Open source software licenses matter

January 12, 2018

I gave in to the temptation of some bait from a co-worker on Twitter, and it turns out that the conversation has made me want to say a couple of things. Today's entry is about the more serious one.

There's a not uncommon attitude among (some) people that other people are too religiously attached to various open source licenses and should get over it. So what if you don't like the specific license some project opted for? It doesn't really matter; don't be picky and contribute to the project anyway, rather than pointlessly duplicating work under another license you like better.

(This attitude isn't unique to any particular cultural camp. You can find these people anywhere, including on both sides of the GPL/Linux vs BSD general split with each side saying that the other should give up its silly insistence on the GPL or the BSD license.)

This attitude is both entitled and quite wrong.

Open source licenses are different from each other, in both philosophies and communities. People who chose to work with one or another are deliberately choosing to do somewhat different types of work (generally in their free time). To tell these people that these things don't matter and that they should live with different ones is to dictate to them that they should be doing the type of work you want them to be doing, not the type of work they've chosen to do.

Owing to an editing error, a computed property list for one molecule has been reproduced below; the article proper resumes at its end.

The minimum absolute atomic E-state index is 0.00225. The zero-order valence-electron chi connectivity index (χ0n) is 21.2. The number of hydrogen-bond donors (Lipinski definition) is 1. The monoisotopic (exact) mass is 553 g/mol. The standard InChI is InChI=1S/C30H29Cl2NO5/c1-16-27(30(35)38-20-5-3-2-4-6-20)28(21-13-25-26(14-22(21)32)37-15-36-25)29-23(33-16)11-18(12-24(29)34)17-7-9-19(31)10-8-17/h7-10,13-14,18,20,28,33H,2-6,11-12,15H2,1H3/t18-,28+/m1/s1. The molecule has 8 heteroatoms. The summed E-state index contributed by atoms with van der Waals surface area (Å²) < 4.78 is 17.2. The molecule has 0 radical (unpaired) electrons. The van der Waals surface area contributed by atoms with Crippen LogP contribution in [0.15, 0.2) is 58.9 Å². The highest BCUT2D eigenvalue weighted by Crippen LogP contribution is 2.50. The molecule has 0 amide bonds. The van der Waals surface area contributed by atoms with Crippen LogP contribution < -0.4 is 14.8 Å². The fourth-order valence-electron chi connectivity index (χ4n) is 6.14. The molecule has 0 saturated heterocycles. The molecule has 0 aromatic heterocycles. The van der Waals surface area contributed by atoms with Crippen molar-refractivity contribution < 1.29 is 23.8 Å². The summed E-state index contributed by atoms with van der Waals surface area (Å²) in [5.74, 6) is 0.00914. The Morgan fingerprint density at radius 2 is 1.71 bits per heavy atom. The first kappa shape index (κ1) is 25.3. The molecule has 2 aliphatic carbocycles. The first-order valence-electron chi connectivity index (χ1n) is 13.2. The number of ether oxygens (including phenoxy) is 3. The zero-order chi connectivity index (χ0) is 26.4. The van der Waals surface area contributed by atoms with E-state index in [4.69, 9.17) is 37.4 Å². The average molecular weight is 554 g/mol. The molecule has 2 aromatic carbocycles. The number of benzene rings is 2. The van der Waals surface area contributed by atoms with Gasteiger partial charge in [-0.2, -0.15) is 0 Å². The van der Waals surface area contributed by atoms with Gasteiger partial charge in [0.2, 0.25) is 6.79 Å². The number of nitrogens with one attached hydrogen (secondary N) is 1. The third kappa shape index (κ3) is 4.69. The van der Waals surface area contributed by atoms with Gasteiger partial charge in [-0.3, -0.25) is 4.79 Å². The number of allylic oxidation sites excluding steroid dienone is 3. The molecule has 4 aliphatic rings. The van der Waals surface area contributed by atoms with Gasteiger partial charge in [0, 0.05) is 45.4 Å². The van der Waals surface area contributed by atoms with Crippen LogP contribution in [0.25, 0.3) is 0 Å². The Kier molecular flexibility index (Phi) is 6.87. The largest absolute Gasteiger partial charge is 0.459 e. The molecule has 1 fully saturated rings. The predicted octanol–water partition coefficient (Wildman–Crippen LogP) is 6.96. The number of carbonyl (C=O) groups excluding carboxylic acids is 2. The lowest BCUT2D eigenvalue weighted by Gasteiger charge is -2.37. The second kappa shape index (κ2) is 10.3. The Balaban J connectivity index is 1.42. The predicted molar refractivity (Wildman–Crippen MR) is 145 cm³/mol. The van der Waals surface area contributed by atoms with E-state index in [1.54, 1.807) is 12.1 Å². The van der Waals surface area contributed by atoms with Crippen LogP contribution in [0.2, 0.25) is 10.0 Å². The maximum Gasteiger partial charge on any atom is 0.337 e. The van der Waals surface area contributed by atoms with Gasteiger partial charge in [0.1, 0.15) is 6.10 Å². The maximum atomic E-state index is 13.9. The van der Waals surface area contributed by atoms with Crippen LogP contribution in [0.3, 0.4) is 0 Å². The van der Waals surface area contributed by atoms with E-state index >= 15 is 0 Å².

This is bogus and it's entitlement speaking. We are 'obviously correct' about what matters, our opinions are better, and other people should change to follow what we think is important, not what they've chosen. It's my considered opinion that the most appropriate reply to a serious expression of this attitude involves some fingers, because really, what other reply is there to someone who believes they get to tell you what sort of work you'll do in your free time and what should matter to you? This is not something you debate.

The choice of open source license matters because it changes what sort of work people are doing when they work on a project. Some people don't care exactly what sort of work they're doing, perhaps as long as it's open source enough (and that's fine). Other people do care, and these people are not wrong.

As a corollary, laughing at people who are 'so silly' as to care about which open source license they work with is, well, let me just call it not a good look and leave it at that.

(Note that this is not the same as the people who think all projects should obviously be using their favorite license and any projects that aren't have made a tragic mistake. These people are not right either, of course.)

Written on 12 January 2018.
« Linux's glibc monoculture is not a bad thing
Some plans for migrating my workstation from MBR booting to UEFI »

Page tools: View Source, Add Comment.
Search:
Login: Password:
Atom Syndication: Recent Comments.

Last modified: Fri Jan 12 01:57:42 2018
This dinky wiki is brought to you by the Insane Hackers Guild, Python sub-branch.